The general perception that Yemen’s army, navy, and border guards are riddled with corruption and ineptitude has led the international community to concentrate its efforts on Yemen’s coast guard and its special forces — though Saleh’s son and nephew lead the two main special-ops branches. (When I was out with Yemen’s coast guard in 2008, for one of the early stories on Somalia’s pirates, coast guard officers and sailors only looked away tactfully when I asked why international efforts to build Yemen’s military were bypassing the country’s navy.)
The United States has doubled military aid to Yemen to $150 million for this year. The Pentagon wants to give the country more than $200 million in military aid next year, part of a planned $1.2 billion military-aid package over the next several years.
That’s "nothing," scoffs Hissam Sharif, a deputy minister and one of Yemen’s main liaisons with the international community. Yemen’s government wants $6 billion in military aid over the next two years, as well as direct control of intelligence satellites, combat helicopters, and other war swag, Sharif told the Associated Press this month. Separately, Yemen’s foreign minister and prime minister have asked for between $10 billion and $40 billion in development aid to fight al Qaeda.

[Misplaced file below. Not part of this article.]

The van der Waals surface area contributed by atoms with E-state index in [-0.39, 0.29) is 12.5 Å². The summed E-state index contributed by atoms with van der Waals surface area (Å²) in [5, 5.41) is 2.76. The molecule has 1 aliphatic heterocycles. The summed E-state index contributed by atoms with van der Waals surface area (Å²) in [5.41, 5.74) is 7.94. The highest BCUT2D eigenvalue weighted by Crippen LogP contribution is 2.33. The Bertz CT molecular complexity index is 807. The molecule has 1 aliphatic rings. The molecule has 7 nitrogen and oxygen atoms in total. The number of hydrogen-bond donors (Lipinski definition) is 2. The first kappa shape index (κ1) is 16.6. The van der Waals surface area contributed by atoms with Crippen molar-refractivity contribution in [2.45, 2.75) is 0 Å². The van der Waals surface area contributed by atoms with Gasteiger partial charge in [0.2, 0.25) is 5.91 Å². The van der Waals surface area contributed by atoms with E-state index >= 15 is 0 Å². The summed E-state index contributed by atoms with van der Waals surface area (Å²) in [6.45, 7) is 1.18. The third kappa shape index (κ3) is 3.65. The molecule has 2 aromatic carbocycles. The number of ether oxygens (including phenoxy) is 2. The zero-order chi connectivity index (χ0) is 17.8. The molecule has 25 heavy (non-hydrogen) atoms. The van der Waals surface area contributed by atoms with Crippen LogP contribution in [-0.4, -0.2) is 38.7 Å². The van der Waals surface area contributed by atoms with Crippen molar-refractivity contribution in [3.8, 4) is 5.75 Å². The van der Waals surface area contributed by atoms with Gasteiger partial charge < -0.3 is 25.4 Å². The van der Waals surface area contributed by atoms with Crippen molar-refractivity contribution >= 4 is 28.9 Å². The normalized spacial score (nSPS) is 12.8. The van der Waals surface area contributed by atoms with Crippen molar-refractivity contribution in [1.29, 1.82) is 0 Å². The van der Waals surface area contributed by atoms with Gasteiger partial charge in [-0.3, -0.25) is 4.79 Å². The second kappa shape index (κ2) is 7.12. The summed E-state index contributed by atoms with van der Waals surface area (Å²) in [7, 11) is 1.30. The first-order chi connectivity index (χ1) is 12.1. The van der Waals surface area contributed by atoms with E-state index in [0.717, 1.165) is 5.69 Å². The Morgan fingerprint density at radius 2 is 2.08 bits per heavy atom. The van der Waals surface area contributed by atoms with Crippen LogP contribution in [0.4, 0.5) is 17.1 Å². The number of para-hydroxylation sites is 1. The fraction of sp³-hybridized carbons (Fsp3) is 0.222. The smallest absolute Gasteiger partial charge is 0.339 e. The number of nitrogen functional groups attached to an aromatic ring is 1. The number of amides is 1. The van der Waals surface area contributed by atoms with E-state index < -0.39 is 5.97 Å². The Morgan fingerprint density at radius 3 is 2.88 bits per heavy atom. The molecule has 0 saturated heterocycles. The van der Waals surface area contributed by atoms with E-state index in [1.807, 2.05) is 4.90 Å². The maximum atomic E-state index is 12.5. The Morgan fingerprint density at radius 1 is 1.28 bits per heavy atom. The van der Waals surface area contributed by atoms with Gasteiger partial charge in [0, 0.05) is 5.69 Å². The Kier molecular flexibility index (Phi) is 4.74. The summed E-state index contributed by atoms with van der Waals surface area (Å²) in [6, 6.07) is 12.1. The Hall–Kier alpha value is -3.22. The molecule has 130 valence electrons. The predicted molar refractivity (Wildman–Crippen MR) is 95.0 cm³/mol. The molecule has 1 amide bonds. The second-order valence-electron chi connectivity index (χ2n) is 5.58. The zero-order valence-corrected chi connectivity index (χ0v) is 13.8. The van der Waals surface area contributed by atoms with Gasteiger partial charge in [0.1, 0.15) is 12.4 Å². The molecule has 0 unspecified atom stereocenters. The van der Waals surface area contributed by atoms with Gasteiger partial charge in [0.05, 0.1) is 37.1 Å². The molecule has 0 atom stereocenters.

Yemen has an extra incentive to think big when it comes to aid. It funds its budget — at least a third of which is devoted to defense and security services — through oil, which is due to run out later this decade. Faced with a choice of aid or economic collapse, Yemeni leaders arguably could be pressed into accepting military, economic, and political reform.
Don’t count on that, warns Nicolas Gvosdev, a national-security studies professor at the U.S. Naval War College. "If they decide to stop cooperating" against al Qaeda, pirates, and other regional security threats, "we don’t have a Plan B," Gvosdev said. "We don’t really want to go on shore for Yemen."